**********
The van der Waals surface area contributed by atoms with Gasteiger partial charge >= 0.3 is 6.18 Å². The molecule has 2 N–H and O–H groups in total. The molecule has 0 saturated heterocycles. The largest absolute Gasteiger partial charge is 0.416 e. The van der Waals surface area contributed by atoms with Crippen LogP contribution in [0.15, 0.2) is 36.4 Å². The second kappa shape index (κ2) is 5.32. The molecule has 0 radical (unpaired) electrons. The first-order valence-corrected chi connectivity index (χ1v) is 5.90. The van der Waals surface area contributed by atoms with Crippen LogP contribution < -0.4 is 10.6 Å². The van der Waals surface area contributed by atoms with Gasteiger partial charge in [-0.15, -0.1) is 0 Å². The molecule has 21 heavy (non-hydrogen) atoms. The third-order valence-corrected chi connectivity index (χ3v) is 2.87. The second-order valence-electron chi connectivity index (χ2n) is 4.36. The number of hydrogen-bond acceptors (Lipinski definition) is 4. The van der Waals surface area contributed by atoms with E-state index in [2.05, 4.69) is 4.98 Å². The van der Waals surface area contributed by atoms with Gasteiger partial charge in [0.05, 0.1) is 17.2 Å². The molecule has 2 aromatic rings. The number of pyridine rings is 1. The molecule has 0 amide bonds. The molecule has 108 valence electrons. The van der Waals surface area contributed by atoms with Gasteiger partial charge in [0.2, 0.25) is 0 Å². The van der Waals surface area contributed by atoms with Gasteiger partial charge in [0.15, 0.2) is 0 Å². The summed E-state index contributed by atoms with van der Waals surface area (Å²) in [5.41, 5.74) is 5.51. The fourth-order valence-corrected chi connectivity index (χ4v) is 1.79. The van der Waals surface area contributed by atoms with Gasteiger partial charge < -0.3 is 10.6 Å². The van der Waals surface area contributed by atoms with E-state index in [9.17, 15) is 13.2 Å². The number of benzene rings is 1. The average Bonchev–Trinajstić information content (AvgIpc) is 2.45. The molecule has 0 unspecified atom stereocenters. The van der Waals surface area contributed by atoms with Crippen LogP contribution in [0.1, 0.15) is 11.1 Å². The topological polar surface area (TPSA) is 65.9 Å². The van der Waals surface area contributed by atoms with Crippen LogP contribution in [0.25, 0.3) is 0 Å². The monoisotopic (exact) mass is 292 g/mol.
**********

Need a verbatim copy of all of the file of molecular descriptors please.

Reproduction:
The van der Waals surface area contributed by atoms with Gasteiger partial charge >= 0.3 is 6.18 Å². The molecule has 2 N–H and O–H groups in total. The molecule has 0 saturated heterocycles. The largest absolute Gasteiger partial charge is 0.416 e. The van der Waals surface area contributed by atoms with Crippen LogP contribution in [0.15, 0.2) is 36.4 Å². The second kappa shape index (κ2) is 5.32. The molecule has 0 radical (unpaired) electrons. The first-order valence-corrected chi connectivity index (χ1v) is 5.90. The van der Waals surface area contributed by atoms with Crippen LogP contribution < -0.4 is 10.6 Å². The van der Waals surface area contributed by atoms with Gasteiger partial charge in [-0.15, -0.1) is 0 Å². The molecule has 21 heavy (non-hydrogen) atoms. The third-order valence-corrected chi connectivity index (χ3v) is 2.87. The second-order valence-electron chi connectivity index (χ2n) is 4.36. The number of hydrogen-bond acceptors (Lipinski definition) is 4. The van der Waals surface area contributed by atoms with E-state index in [2.05, 4.69) is 4.98 Å². The van der Waals surface area contributed by atoms with Gasteiger partial charge in [0.05, 0.1) is 17.2 Å². The molecule has 2 aromatic rings. The number of pyridine rings is 1. The molecule has 0 amide bonds. The molecule has 108 valence electrons. The van der Waals surface area contributed by atoms with Gasteiger partial charge in [0.2, 0.25) is 0 Å². The van der Waals surface area contributed by atoms with Gasteiger partial charge in [0.15, 0.2) is 0 Å². The summed E-state index contributed by atoms with van der Waals surface area (Å²) in [5.41, 5.74) is 5.51. The fourth-order valence-corrected chi connectivity index (χ4v) is 1.79. The van der Waals surface area contributed by atoms with Gasteiger partial charge < -0.3 is 10.6 Å². The van der Waals surface area contributed by atoms with E-state index in [9.17, 15) is 13.2 Å². The number of benzene rings is 1. The average Bonchev–Trinajstić information content (AvgIpc) is 2.45. The molecule has 0 unspecified atom stereocenters. The van der Waals surface area contributed by atoms with Crippen LogP contribution in [0.1, 0.15) is 11.1 Å². The topological polar surface area (TPSA) is 65.9 Å². The van der Waals surface area contributed by atoms with Crippen LogP contribution in [0.25, 0.3) is 0 Å². The monoisotopic (exact) mass is 292 g/mol.